Worker clocks up 160km to go to jobs

"This is serious injustice."

LYN HUMPHREYS
Last updated 05:00 28/11/2012
Home support worker Trudie Featonby
ROBERT CHARLES/Fairfax NZ
UNDER-VALUED: Home support worker Trudie Featonby is not paid for the time she spends on the road between clients. Her union is arguing in the courts that the lack of compensation is illegal.

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Taranaki home support worker Trudie Featonby is one of thousands across New Zealand being ripped off, their union says.

In the last two weeks Ms Featonby, of Waitara, travelled 160km as she drove between each of her clients' homes between Bell Block and Waitara in order to care for them.

While she gets a set rate of 33c per kilometre for using her own car, she is not paid for the time she spends on the road.

"We believe it is illegal for organisations employing home support workers not to pay them at least the minimum wage for the time they spend travelling between clients," the Service and Food Workers Union national secretary John Ryall said.

"This is serious injustice for workers doing an important and challenging job and who are already very low-paid."

As a result, the union - buoyed by winning the landmark decision to improve payment to disability support workers for sleepovers - has initiated another legal wrangle aimed at getting home care workers paid travel time.

On Friday, the union filed a test case in the name of Wellington member Tamara Baddeley with the Employment Relations Authority.

"We believe that a serious injustice has existed for a long time and it must be remedied," Mr Ryall said.

Ms Featonby said because of her qualifications she was paid more than the minimum wage but felt for her co-workers who were struggling.

"Some of the workers are on the basic wage and finding it very hard to cope, especially when they are having gaps in between clients.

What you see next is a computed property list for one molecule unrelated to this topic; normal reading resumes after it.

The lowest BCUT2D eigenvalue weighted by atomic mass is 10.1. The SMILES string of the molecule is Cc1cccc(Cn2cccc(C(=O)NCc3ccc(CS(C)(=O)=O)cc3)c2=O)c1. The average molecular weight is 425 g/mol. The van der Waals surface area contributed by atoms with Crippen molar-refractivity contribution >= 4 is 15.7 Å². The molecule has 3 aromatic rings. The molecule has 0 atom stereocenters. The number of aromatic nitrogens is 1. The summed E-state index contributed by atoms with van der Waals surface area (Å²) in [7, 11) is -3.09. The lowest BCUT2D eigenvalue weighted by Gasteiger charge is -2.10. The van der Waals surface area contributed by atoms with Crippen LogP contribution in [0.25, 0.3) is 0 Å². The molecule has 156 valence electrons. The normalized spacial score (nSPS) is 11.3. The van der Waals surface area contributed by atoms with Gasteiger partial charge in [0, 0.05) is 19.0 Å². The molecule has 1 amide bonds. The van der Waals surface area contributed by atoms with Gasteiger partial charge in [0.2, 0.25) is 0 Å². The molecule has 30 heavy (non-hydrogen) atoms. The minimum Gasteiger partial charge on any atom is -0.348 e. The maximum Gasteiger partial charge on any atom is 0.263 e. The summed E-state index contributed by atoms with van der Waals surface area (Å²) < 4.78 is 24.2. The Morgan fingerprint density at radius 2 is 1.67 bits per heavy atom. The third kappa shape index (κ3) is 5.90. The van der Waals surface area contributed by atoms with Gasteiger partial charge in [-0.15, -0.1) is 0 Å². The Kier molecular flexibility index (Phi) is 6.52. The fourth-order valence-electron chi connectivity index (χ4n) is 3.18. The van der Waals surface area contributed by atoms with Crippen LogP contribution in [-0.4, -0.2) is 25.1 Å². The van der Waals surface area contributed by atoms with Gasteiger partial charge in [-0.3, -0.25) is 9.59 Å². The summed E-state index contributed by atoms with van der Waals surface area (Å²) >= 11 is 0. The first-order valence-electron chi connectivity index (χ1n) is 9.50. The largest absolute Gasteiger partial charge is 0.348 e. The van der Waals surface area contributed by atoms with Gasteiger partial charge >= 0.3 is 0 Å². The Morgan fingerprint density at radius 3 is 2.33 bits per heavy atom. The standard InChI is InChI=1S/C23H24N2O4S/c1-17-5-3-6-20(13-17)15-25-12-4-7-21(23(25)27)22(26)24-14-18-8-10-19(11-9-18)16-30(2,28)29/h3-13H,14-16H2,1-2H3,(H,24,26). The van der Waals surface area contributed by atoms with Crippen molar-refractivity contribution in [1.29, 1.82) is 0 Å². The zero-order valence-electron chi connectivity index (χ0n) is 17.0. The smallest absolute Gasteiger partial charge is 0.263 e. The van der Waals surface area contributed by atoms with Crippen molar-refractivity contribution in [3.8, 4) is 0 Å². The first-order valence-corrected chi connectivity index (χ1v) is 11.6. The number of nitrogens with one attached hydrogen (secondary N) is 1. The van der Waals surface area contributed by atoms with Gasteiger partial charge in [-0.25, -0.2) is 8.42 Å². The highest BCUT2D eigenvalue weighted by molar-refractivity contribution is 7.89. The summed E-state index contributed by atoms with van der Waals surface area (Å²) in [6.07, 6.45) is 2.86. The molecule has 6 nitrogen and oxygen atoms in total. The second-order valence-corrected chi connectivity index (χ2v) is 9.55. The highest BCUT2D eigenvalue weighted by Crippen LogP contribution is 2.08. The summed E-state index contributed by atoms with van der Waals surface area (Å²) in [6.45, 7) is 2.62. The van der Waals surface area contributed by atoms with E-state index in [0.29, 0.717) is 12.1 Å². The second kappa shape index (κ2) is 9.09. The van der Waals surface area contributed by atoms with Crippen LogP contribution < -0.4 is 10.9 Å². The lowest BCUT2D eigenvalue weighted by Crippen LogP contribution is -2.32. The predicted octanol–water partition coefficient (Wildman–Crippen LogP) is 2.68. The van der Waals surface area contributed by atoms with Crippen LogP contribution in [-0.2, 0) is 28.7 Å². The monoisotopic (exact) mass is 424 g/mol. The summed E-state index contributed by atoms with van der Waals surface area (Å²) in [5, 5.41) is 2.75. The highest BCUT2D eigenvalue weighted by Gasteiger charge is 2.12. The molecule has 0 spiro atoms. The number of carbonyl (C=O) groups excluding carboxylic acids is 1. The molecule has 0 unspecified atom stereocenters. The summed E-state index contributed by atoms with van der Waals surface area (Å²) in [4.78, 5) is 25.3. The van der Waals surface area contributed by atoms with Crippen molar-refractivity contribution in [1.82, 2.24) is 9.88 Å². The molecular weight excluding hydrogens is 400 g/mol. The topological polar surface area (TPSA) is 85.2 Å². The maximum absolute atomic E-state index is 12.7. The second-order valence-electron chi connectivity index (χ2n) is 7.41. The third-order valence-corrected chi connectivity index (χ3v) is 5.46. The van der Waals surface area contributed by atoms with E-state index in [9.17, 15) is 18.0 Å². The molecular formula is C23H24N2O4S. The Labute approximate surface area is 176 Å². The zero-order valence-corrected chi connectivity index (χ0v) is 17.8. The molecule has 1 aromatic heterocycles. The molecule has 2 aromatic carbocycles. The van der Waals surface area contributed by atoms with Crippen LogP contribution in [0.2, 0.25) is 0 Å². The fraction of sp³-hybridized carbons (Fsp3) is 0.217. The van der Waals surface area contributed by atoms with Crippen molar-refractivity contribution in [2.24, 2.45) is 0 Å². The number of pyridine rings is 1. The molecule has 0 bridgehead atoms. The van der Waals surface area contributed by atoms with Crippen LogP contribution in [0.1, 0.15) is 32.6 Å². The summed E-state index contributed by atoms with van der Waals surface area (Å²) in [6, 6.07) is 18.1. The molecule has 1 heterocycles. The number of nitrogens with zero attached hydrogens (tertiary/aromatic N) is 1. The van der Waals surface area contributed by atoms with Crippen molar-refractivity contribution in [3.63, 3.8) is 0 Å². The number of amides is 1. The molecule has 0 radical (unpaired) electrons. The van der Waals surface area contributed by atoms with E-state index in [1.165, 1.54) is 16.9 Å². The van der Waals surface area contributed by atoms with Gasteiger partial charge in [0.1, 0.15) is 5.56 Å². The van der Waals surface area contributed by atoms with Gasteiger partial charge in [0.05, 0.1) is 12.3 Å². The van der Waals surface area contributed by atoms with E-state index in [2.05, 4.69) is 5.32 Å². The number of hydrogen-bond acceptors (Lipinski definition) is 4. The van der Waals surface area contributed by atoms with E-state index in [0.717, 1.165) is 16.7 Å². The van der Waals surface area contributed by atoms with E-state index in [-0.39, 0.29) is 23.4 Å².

"We spend a great deal of time travelling."

She sees a diverse age range of people needing care, including the elderly, those in wheelchairs and ACC clients. The work involves personal care, such as showering and meal preparation.

The government was under-funding service providers, she said.

"It's an under-valued job. We are helping people stay in their homes and helping them keep their dignity and independence.

"For a lot of people we're the only daily contact they have in a day. We have a big effect on people. That's why we do this job - certainly not because of the pay," Ms Featonby said.

SWU Taranaki organiser Sam Jones says Taranaki home support workers are among the worst paid in New Zealand.

They are about to have their latest wages ratified from between the minimum wage of $13.50 and up to $15.22 with service and qualifications.

Mr Jones said if these same workers were employed within the District Health Board they would be paid between $17 and $20 an hour.

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The union has asked the Employment Relations Authority to send the test case to the Employment Court.

The Human Rights Commission Equal Opportunity Commissioner, Judy McGregor, had backed the claim and the commission has sought a legal opinion from Wellington law firm Russell McVeagh, Mr Ryall said.

The law firm concluded that there was a good argument that the travel time constitutes work under the Minimum Wage Act and a test case would have a reasonable change of success, Mr Ryall said.

- Taranaki Daily News

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